Saying the Milwaukee Bucks have gotten off to a roaring start in 2013-14 would be a blatant lie. However, through the early slate of games, there have been some positive signs and pleasant surprises along the way.
O.J. Mayo has found his offense, Nate Wolters has gained valuable experience due to an injury to Brandon Knight and the backup big men are playing great in the absence of Larry Sanders and Ersan Ilyasova.
And while there certainly is plenty to critique, these small surprises will just be amplified when those players return.
Extra Mayo, Please
Mayo's ability to become Milwaukee's No. 1 scoring option was a topic of debate during the offseason, but so far he's quieted some of his critics.
Through the team's first five games, Mayo is averaging 18.6 points on 46.6 percent shooting from the field and a scalding 56.5 percent from behind the three-point line.
While the idea of him keeping this torrid pace up is a bit far-fetched, the fast start shows that his early season success in 2012-13 with the Dallas Mavericks wasn't a fluke. Not only that, but the scoring average he's posting is around what it was during his rookie season.
What's even more encouraging is the fact that a good bulk of his attempts are coming at the rim.
As the shot chart provided by NBA.com/Stats shows, Mayo is getting to the rim his fair share of times through the first five games. And while finishing at the rim with a higher percentage would be great, it's encouraging to see Mayo attacking as much as he is.
For the Bucks to be successful, that aggressive nature needs to continue.
Mayo's hot start has also crossed over to other statistical categories and the 25-year-old is averaging 4.6 rebounds and 3.6 assists through the first handful of games.
To many, the acquisition of Mayo was the biggest splash Milwaukee made during the summer and, thus far, he's doing a fine job of living up to expectations.
It seems he's finally getting comfortable being the go-to scorer for the team and, in some instances, realizing he has to be in order for the team to win games.
There's a long way to go, obviously, but Mayo's start is one of the bright spots.
Wolters Has a Bright Future
Wolters was arguably one of the best players in college basketball during his final two seasons at South Dakota State, but not many expected him to be making an impact in the NBA this quickly.
With backup point guard Luke Ridnour out due to back spasms and Knight injuring his hamstring early in the team's first game (per the Journal Sentinel), Wolters was immediately thrust into a significant role.
His goal? Lead an offense in desperate need of a point guard who can run things efficiently.
That's asking a lot from a rookie but, through the early portion of the season, he's done just that.
Over the first five games Wolters is averaging 8.8 points, 3.6 rebounds and 6.2 assists while connecting on 36.6 percent of his field-goal attempts.
While it's obvious he hasn't found his shooting touch quite yet, he's doing a great job of running the offense without turning the ball over.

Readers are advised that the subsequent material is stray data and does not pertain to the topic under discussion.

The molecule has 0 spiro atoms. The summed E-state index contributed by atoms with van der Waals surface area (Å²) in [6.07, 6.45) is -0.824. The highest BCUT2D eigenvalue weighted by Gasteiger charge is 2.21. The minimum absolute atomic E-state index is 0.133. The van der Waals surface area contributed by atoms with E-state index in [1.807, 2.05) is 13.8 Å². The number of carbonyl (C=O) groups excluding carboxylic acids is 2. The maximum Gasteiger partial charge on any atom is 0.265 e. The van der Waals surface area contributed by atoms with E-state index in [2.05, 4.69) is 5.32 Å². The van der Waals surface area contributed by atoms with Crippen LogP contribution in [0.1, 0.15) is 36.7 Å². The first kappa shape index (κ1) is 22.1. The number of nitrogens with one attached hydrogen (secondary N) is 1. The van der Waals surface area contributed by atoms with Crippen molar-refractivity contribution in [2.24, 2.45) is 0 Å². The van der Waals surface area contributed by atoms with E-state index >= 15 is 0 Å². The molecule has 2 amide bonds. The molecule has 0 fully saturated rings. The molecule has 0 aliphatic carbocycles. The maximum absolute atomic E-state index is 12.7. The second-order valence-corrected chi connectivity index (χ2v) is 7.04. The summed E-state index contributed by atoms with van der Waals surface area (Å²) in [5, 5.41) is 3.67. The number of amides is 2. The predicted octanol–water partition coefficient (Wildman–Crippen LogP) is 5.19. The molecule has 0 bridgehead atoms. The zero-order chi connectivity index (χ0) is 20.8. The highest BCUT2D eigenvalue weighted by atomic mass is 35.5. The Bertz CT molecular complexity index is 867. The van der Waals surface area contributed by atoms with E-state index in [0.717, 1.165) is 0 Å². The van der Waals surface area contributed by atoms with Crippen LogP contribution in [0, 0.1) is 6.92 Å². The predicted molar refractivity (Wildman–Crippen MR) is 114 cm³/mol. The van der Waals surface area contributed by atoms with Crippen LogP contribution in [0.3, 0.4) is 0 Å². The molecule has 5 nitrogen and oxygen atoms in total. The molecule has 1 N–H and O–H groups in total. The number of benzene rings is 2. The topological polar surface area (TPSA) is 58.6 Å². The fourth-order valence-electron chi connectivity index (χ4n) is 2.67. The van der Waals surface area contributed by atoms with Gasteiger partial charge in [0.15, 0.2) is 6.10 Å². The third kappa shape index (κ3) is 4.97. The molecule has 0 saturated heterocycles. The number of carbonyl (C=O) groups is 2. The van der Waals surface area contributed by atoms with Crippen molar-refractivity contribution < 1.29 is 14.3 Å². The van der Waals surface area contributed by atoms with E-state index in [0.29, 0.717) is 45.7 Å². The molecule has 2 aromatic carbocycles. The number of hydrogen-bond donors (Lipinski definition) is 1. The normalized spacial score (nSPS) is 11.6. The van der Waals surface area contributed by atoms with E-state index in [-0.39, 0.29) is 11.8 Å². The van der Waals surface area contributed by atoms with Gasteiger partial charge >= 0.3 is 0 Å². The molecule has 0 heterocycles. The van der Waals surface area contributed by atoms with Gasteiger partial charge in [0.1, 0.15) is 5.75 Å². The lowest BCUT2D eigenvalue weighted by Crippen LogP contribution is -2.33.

In fact, those 6.2 assists per game are countered by just 1.0 turnover per game. For someone who hadn't played a minute in the league until recently, that's absolutely fantastic.
Wolters is proving he can distribute without making silly mistakes and that might be the most important trait of a quality point guard.
Backup Big Men Have Become Invaluable
With Sanders nursing a surgically repaired thumb—which allegedly came from his involvement in a nightclub fight (per USA Today)—and Ilyasova struggling through an ankle injury of his own, John Henson and Zaza Pachulia have been forced to step up.
Many—myself included—questioned the whopping three-year, $15.6 million contract Pachulia was given by the Bucks during the summer, but the veteran is attempting to live up to the deal as best he can.
Through five games, Pachulia is averaging 11.4 points, 7.8 rebounds and 3.0 assists on 50.0 percent shooting from the field.
While it'll take a lot more than that to somehow justify the deal he was given, he has been a major bright spot both in his ability to rebound and the frequency at which he gets to the free-throw line. His 4.8 attempts per game lead the team and he's connecting on a remarkable 95.8 percent of them.
Meanwhile Henson, his frontcourt counterpart, has filled in nicely in Ilyasova's absence.
Which early surprise is most important to the Bucks?
Given how well he finished out 2012-13 and the success he had at the Las Vegas Summer League, it was going to be tough for him to live up to those expectations.
But his 10.8 points, 5.4 rebounds and 1.4 blocks per game have provided the Bucks with scoring and defense off the bench. Not to mention, Henson is converting 61.5 percent of the shots he takes, proving to be very efficient in the process.
Sanders is scheduled to miss significant time, so both Pachulia and Henson should see an increase in minutes during his absence. Whether they can keep playing at this level is yet to be seen, but thus far they've surprised with their contributions.
Obviously the team hasn't gotten off to a blistering start. Given the injuries though, they haven't fallen completely off the map.
In order for them to remain on it, these early bright spots will need to keep their luster until the team gets healthy.